Ch. 7: Phenol

An operating room in 1924 (right)

In the 1820s, hospitals were filthy. Many patients died from a preventable disease such as gangrene or the infamous "hospital disease". Because of these unsterile condition, Joesph Lister, an American doctor, began experimenting with carbolic acid, a waste product of coal gas, for use as an antiseptic. Lister first tested this method on a boy with a compound fracture. He applied the carbolic acid to the boy's wound and it formed a scab-like covering over the injury. The boy's wound never became infected and thus proved carbolic acid as an effective antiseptic. The active ingredient in the carbolic acid was Phenol. Through the years, carbolic acid usage became more widely used and more refined. Carbolic acid was use in surgery to prep and clean the surgical area and a machine was even made to spray a fine carbolic acid solution into the air to kill airborne bacteria in the operating room. But as many surgeons learned, the main ingredient in carbolic acid, Phenol, was highly toxic. Even in dilute solutions, it caused bleaching, cracking, and numbness of the skin and when inhaled, it caused severe illness. Because of this fact, many doctors refused to use phenol. (Le Couteur & Burreson 123-140)

Phenol is not only Lister's antiseptic molecule. The term, Phenol refers to any compound that has an OH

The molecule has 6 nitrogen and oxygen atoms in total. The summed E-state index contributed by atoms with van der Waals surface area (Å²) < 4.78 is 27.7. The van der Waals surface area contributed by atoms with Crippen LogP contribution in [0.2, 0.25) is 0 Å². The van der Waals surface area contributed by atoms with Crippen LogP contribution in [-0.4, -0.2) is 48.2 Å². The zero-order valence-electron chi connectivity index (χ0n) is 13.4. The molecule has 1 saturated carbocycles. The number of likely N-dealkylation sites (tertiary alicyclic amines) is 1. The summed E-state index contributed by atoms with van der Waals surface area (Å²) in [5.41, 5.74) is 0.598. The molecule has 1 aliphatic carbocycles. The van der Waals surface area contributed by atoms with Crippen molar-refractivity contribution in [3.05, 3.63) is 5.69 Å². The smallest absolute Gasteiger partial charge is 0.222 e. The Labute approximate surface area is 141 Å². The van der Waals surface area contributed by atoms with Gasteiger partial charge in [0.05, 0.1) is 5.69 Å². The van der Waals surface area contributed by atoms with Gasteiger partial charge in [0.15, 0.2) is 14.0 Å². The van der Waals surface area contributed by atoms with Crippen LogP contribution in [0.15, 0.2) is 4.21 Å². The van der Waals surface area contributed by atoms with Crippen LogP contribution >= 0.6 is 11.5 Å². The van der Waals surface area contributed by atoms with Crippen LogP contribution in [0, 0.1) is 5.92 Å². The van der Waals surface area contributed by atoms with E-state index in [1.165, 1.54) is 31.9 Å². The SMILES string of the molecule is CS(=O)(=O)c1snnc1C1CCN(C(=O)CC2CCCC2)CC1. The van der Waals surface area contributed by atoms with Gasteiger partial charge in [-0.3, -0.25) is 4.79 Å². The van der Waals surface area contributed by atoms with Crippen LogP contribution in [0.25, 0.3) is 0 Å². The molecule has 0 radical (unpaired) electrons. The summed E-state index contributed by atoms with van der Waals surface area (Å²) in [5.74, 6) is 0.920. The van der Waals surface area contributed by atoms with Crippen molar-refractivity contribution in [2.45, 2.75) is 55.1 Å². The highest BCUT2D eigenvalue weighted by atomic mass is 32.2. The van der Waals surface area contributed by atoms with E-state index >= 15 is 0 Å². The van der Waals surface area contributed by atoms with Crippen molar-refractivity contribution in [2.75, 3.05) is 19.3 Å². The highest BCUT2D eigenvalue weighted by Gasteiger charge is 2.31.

group attached directly to a benzene ring. There are literally hundreds of thousands of different phenols ranging from capsaicin, zigerone, and vanillin which are ingredients in flavorings, to Tetrahydrocannabinol (THC) which is the active ingredient in marijuana.(Le Couteur & Burreson 123-140)

Diagram of Phenols (above)
The most important use of phenol however, is its use in the discovery and manufacture of plastics. Leo Baekeland was able to use a formaldehyde and phenol compound to create the first plastic called Bakelite. The formaldehyde in the bakelite was able to react at 3 different places on the benzene ring of phenol, causing cross links among the polymer chains. The Rigidity in Bakelite is caused by these very short cross-links attached to the already rigid and planar bezene rings. Bakelite was a liquid that hardened rapidly into a transparent, amber colored solid that could completely conform to the shape of the mold into which it was poured. Once bakelite was formed, it was was frozen into its shape forever and would not melt. These characteristics made it ideal for electrical insulation.(Le Couteur & Burreson 123-140)
Phenol is responsible for the first use of antiseptic surgery, and created a new industry as well as thrusting the world into the Age of Plastic.